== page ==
Little Thakeham, Thakeham, West Sussex
Little Thakeham as we see it today only exists due to a change of heart by the client — a decision which caused quite a stir in the architectural world at the time. Original owner Ernest Blackburn was a headmaster until he inherited his father’s fortune (made in the Madeira wine trade) in 1887. Married in 1891, he was a talented amateur gardener who longed to create a country house of distinction as his family home where he could indulge his passion by creating his ideal garden. In 1901, he bought land near Pulborough, Sussex and instructed architect John Hatchard-Smith and local builders Norman & Burt to construct his house. By the spring of 1902, as its elevations were rising, Blackburn realised it was not what he wanted, likening it to a suburban villa not to a suitable country house in sympathy with its setting.
Blackburn invited Lutyens to come to the site for his advice, which was simple — “Pull it down” — although Lutyens’s professional etiquette stopped him from trying to take over the commission (with echoes of replacing Halsey Ricardo as architect of Orchards for William and Julia Chance five years earlier no doubt on his mind). But Blackburn had recognised Lutyens’s genius and wanted him to design the house. And so he discharged Hatchard-Smith, paying him handsomely for the inconvenience, then engaged Lutyens in August, 1902. Hatchard-Smith, feeling aggrieved, wrote to Building News magazine, complaining that Lutyens had muscled in and taken his work. Country Life then joined the debate, saying the client had every right to change his mind. Blackburn himself contributed, saying: “There seems to be a view entertained by many architects and most building papers that houses are built to display the skill and taste of the architect. This is not the case. Houses are built for men to live in and those who live in them are entitled to have them built to suit their fancy and convenience”. Once Blackburn had made clear Lutyens had made no overtures for the work — and disclosed the generous amount of compensation Hatchard-Smith had received — the publicity died down.
Little Thakeham was finished in 1903 and Lutyens described it as “the best of the bunch”. From the Tudor-influenced exterior in golden local stone with tall brick chimneys and leaded windows flush with the walls, there is no clue as to the pièce de résistance of the interior — an entirely Classical double-height hall. This is lined up to two-thirds height with Classically detailed stonework with plain plaster above, has fine wrought ironwork on the landing balcony, a wide fireplace with an oversized keystone and further balcony above. Opposite, a Classical arch opens on to the double-height stone mullion bay — a perfect fusion of romantic Tudor and Neoclassical Palladian styles. As architecture writer Roderick Gradidge describes, “It may seem surprising that Lutyens could so readily mix Romanticism and Classicism in such a blatant manner but we should remember that many architects at this time felt that a synthesis of this sort was the only way in which architecture could progress, and with the Classical Lutyens there is always a Romantic architect working away underneath”.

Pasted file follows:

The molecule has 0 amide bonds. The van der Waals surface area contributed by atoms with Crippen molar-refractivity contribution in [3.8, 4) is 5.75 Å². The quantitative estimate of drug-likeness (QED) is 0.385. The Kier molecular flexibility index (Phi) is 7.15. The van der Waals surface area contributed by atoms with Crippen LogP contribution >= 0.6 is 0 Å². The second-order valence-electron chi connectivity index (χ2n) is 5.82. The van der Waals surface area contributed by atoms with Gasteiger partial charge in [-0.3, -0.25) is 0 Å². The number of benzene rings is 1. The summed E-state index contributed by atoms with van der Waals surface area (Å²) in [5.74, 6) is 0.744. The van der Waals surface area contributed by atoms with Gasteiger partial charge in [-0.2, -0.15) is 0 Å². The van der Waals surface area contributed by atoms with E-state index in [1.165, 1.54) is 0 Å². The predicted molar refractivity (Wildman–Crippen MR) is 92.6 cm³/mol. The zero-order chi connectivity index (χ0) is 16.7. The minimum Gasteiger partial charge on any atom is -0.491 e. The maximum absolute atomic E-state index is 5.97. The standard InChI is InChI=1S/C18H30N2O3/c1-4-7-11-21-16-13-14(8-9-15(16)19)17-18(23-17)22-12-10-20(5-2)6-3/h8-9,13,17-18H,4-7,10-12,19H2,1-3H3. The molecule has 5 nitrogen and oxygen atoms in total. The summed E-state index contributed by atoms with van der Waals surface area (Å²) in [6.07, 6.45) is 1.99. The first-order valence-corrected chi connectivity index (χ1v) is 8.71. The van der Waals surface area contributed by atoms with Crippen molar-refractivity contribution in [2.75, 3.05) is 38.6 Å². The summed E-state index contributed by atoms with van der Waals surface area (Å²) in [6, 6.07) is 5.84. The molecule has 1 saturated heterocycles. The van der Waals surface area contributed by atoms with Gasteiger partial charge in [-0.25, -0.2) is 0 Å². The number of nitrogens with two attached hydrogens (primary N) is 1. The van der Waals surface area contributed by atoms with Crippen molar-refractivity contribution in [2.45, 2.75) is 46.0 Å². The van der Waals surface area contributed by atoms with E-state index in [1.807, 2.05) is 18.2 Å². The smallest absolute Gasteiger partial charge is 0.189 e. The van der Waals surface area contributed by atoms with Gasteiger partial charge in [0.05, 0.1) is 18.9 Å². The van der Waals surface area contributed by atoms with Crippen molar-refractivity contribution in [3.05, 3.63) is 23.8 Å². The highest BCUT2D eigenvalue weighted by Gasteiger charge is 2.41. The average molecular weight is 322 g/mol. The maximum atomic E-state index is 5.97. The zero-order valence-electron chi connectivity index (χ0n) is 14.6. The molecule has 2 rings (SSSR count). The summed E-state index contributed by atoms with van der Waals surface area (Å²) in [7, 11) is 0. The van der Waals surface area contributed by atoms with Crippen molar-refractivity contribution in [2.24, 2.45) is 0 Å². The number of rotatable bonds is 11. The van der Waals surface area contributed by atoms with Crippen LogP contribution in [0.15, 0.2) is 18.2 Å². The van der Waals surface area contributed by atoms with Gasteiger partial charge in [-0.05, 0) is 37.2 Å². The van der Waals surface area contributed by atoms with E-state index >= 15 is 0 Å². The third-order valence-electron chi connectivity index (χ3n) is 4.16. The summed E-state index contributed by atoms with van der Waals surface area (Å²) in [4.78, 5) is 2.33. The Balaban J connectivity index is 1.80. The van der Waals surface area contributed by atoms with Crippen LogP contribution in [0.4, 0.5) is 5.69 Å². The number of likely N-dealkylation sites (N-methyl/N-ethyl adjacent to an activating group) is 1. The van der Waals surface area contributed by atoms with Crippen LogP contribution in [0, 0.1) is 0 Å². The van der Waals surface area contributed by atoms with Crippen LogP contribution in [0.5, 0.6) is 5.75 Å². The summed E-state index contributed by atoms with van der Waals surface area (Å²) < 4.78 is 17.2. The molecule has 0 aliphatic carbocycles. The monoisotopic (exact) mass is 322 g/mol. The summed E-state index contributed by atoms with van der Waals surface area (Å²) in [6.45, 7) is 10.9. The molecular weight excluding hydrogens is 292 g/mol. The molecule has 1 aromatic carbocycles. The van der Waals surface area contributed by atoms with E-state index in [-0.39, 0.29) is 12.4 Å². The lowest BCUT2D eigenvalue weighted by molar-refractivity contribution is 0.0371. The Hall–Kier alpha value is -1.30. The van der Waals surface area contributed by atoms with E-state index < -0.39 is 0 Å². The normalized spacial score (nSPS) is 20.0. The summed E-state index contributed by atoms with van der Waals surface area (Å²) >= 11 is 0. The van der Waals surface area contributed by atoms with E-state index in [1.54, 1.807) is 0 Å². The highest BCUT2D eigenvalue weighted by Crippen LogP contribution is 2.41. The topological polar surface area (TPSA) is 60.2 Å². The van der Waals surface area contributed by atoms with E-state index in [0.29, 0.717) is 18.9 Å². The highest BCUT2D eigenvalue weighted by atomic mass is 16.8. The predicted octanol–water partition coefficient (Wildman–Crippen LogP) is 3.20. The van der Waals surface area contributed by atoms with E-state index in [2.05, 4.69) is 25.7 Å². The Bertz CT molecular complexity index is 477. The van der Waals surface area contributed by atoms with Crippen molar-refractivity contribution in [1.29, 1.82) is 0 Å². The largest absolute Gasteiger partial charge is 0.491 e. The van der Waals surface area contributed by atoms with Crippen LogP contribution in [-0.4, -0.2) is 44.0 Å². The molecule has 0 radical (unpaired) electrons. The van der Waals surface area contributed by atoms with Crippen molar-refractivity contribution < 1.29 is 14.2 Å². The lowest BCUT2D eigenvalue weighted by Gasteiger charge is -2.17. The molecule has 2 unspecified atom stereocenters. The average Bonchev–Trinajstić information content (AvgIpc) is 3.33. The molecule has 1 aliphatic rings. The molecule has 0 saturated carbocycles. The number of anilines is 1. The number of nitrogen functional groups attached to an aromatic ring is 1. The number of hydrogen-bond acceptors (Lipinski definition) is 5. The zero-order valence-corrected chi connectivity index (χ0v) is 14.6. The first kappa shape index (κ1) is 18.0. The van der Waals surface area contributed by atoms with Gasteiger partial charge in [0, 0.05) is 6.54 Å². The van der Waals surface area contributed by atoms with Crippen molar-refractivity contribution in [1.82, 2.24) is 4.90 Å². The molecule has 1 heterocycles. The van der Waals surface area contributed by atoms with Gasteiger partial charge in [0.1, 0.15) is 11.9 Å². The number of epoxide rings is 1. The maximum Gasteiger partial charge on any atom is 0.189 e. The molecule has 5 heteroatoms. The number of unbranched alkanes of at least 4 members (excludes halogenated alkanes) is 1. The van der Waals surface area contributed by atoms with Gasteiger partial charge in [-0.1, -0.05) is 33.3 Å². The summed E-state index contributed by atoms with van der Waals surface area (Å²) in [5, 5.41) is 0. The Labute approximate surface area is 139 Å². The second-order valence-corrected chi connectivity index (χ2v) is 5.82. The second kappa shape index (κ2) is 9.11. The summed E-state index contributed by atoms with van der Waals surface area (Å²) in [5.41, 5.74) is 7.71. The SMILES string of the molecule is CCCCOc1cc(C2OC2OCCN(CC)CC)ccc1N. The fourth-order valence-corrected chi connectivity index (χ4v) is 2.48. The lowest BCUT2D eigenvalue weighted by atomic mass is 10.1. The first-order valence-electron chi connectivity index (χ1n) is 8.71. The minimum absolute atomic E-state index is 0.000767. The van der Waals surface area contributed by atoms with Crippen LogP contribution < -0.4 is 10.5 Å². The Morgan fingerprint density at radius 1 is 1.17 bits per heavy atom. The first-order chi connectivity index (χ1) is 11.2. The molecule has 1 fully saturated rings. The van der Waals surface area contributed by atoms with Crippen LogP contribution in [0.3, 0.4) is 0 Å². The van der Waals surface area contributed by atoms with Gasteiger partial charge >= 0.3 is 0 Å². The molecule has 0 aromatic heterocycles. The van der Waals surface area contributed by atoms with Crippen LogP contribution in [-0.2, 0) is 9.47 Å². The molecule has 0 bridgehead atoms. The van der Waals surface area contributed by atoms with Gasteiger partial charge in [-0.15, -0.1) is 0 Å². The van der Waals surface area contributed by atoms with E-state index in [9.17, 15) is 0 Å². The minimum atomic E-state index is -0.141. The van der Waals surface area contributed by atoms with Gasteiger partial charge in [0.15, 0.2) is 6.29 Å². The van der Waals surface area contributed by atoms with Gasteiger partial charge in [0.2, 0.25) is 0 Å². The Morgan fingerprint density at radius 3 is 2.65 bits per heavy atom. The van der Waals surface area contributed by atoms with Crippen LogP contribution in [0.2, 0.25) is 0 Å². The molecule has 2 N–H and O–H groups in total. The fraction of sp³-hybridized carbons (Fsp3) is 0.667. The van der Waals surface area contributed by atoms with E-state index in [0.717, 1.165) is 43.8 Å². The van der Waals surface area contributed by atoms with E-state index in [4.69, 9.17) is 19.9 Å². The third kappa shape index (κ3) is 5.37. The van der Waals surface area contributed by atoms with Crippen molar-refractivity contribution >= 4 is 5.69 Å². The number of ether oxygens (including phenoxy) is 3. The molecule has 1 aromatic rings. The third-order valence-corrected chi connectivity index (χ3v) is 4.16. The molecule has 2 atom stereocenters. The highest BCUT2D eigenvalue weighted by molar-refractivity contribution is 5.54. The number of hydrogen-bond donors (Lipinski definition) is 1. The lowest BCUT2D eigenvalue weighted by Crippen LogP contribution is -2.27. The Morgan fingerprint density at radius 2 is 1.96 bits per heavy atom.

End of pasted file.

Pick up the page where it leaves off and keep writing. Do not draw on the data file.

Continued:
ASG Butler, in the Memorial Volumes, eloquently puts this another way: “Perhaps the enchantment of this house may be summarised in its containing, within the vesture of a rough solid traditional Sussex building, an unexpected jewel of invention in its principal room. In that way, it resembles a distinguished old lady who lives in the country and, fading beautifully, wears her pearl necklace beneath a worn but well-cut raincoat.”
In more recent times the house became a small country house hotel, and nearly 20 years ago was bought by its current owners, who have sensitively modernised and adapted it for modern family living. Now beautifully presented, the house is Grade I-listed and extends to 12,480 sq ft, providing nine bedrooms, eight bathrooms, three south-facing reception rooms, study, kitchen/breakfast room, a one-bedroom annex and two-bed cottage. There is a triple garage, a garden store room, swimming pool and pool house. The beautiful 15-acre garden includes the original pergola, affording extensive views of the surrounding countryside. Available through Strutt & Parker. Guide price: £6m.
Richard Page is marketing director for the London & Premier brands of Countrywide plc, and has advised on the sale of many Lutyens houses. Do please contact him with any Edwin Lutyens-related property news at email@example.com